What are metabolism and weight changes?
All humans take in energy (in the form of food) and then burn that energy as the fuel to keep all life functions, like breathing and brain activity, happening. Metabolism can be defined as the conversion of food into chemical energy that is used to power the body’s activities and to build all parts of the body’s structure, including bones, muscle and fat.
Changes in weight, whether increasing or decreasing, can be simplistically viewed as energy imbalances happening between energy in and energy out. This energy in and out is called total energy expenditure.
The term ‘total energy expenditure’ is made up of three interacting components:
- the base rate at which your body burns calories to stay alive and functioning properly (your metabolic rate);
- the energy used to break down food (dietary thermogenesis); and
- physical activity (which determines how much energy is used during physical activities of daily living like moving around, breathing and exercising).
In sedentary adults (those who are generally inactive), base or resting metabolic rates account for about 60% to 70% of total energy output, the dietary thermogenesis for around 10%, and physical activity for the remaining 20% to 30%. These proportions change if physical activity is increased, depending on the amount and intensity of the activity. As more energy is used due to increased physical activity, the rate at which your base metabolism burns energy increases. So, with movement and physical activity, not only does the amount of energy burned increase directly as a result of the activity, but it also increases the rate at which your body burns energy while resting.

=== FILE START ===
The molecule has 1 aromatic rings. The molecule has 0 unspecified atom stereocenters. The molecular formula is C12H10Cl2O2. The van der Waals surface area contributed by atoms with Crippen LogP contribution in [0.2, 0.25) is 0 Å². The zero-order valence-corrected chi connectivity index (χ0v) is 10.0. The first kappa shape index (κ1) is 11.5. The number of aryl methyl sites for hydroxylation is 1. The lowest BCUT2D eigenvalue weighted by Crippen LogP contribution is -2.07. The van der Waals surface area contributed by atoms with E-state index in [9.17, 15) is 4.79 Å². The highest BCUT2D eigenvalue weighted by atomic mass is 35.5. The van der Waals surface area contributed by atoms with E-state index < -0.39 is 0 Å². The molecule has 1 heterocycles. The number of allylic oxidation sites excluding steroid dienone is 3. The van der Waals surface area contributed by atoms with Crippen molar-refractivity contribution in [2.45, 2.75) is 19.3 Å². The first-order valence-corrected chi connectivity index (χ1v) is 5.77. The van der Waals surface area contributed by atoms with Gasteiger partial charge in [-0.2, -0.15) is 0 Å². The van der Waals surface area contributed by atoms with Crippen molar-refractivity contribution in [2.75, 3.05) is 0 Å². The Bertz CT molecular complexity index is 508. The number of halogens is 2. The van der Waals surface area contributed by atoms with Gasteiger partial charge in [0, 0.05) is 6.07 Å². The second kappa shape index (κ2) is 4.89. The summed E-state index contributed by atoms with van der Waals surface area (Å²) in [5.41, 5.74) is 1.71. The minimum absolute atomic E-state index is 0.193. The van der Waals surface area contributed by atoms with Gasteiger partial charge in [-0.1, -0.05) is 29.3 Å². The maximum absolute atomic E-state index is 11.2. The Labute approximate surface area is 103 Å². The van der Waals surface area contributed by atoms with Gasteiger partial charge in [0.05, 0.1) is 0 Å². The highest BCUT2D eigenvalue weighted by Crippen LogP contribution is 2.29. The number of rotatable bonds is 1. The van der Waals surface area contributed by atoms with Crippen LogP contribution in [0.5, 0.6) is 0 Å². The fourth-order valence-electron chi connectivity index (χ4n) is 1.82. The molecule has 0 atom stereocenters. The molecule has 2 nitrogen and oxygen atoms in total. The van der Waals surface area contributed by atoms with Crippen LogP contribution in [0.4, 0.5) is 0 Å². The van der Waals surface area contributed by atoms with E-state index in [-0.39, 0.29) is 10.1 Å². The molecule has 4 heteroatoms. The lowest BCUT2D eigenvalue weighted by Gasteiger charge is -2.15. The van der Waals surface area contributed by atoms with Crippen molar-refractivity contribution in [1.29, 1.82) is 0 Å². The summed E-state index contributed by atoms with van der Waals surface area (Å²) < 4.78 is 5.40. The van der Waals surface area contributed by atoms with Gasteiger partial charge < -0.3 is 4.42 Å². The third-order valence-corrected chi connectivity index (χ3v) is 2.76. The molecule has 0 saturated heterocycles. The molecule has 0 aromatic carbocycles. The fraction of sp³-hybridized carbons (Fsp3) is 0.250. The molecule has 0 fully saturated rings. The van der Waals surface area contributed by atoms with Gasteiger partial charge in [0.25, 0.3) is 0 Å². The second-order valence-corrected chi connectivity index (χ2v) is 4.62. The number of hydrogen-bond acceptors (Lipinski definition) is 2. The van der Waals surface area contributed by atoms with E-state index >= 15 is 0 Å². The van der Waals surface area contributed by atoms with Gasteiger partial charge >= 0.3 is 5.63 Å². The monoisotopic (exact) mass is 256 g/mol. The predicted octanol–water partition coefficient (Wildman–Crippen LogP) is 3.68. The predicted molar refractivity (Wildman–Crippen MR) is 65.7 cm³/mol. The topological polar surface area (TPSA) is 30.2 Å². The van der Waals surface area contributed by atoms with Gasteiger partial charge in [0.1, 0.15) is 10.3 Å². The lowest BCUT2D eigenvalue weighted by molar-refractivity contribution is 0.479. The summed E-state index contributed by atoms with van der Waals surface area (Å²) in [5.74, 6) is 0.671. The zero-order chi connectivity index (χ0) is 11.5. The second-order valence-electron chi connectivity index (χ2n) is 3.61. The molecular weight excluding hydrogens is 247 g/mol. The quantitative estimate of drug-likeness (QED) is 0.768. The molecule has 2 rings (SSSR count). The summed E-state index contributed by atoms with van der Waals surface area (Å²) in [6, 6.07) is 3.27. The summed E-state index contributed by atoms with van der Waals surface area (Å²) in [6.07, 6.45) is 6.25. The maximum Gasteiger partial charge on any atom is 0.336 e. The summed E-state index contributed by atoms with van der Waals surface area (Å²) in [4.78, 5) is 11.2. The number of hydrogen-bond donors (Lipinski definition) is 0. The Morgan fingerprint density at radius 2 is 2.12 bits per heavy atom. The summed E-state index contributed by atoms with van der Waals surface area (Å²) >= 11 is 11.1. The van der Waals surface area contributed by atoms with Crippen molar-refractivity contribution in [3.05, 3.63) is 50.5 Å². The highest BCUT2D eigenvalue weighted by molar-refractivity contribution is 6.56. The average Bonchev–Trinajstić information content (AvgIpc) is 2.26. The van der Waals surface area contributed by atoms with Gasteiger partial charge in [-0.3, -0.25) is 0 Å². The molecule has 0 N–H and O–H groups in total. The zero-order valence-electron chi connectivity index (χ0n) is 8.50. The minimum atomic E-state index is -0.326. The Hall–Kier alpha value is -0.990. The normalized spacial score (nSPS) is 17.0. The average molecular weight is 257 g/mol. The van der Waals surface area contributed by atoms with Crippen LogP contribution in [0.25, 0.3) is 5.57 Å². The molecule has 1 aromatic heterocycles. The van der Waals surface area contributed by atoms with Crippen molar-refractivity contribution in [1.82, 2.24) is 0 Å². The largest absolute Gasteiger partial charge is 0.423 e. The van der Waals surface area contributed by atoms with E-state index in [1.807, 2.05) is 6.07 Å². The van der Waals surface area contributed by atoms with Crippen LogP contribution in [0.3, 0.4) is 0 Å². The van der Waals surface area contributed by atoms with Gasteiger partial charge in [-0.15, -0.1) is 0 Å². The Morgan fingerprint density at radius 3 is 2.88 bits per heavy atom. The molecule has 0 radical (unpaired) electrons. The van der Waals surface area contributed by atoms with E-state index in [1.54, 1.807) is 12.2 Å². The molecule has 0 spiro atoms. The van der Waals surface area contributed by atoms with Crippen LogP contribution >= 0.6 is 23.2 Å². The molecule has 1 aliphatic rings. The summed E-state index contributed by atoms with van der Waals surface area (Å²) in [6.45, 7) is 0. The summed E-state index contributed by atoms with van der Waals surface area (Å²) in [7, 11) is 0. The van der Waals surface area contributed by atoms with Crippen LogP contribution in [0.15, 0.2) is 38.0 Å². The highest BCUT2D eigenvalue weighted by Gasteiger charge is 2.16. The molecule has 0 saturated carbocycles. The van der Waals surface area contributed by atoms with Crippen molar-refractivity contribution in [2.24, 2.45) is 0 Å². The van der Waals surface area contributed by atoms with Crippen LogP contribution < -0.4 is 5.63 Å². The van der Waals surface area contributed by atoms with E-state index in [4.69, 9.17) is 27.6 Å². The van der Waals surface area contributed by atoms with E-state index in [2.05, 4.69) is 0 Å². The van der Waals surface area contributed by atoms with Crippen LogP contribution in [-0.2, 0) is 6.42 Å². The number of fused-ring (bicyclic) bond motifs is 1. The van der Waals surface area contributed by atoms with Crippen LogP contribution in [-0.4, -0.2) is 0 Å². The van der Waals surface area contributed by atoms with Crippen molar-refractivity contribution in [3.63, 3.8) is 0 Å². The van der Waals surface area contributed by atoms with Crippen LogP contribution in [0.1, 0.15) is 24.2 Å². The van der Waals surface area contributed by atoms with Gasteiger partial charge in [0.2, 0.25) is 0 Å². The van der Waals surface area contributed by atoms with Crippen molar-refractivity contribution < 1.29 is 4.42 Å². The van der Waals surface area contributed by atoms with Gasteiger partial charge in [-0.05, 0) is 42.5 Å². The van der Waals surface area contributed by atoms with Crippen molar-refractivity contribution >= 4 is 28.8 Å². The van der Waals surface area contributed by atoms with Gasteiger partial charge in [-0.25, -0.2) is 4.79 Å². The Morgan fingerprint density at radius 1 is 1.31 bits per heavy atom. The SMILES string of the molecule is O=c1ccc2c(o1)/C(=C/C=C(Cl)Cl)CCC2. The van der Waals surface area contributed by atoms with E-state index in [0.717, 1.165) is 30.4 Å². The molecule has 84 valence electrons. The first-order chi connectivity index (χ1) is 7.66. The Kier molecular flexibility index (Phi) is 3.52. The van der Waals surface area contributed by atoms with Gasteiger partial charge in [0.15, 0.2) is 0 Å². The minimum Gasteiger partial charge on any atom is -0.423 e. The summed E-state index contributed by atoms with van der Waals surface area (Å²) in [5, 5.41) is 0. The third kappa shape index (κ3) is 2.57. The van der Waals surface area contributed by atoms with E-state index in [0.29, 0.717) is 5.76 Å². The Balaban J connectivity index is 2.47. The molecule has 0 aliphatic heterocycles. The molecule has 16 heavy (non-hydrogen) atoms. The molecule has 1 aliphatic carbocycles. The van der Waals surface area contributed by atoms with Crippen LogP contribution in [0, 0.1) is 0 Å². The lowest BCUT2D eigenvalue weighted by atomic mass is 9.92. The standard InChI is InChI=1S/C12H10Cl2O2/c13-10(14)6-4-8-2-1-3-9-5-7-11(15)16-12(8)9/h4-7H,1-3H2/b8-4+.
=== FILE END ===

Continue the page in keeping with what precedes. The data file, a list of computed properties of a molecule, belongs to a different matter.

Energy from food is stored in the form of adipose tissue (fat) beneath the skin (called subcutaneous fat) and around the organs (called visceral fat or central adiposity). This is normal and healthy, and because central adiposity is not the same as subcutaneous belly fat, even those who may be considered normal or underweight may still be impacted by central adiposity. Central adiposity can increase as a result of a sedentary lifestyle, a decrease in healthy recreational movement and exercise, decreased quality of sleep, shift work, and a poor diet.
However, changes to the proportions of central adipose tissue versus subcutaneous adipose tissue can lead to obesity and to other serious health concerns such as metabolic syndrome. This syndrome is a cluster of conditions such as high blood pressure and abnormal cholesterol levels that increase the risk of heart disease, stroke and type 2 diabetes.   
Women in the menopausal transition typically gain weight and experience changes in the composition of their body fat . The increase in body mass index (BMI – one commonly used measure of adiposity), is seen in multiple studies regardless of menopausal status, so menopausal changes are not the only cause. However, the increased storage of central adipose tissue is clearly linked to menopausal stage. 
Subcutaneous body fat is positively associated with vasomotor symptoms (primarily hot flashes), so the more body fat you have, the more likely you are to have vasomotor symptoms. This is consistent with the model of body fat acting as an insulator. The relationship between fat gain and hot flashes is most pronounced among Caucasian and Chinese women, compared to African-American or Japanese women. However, no consistent associations between subcutaneous fat gain and night sweats was observed in the study.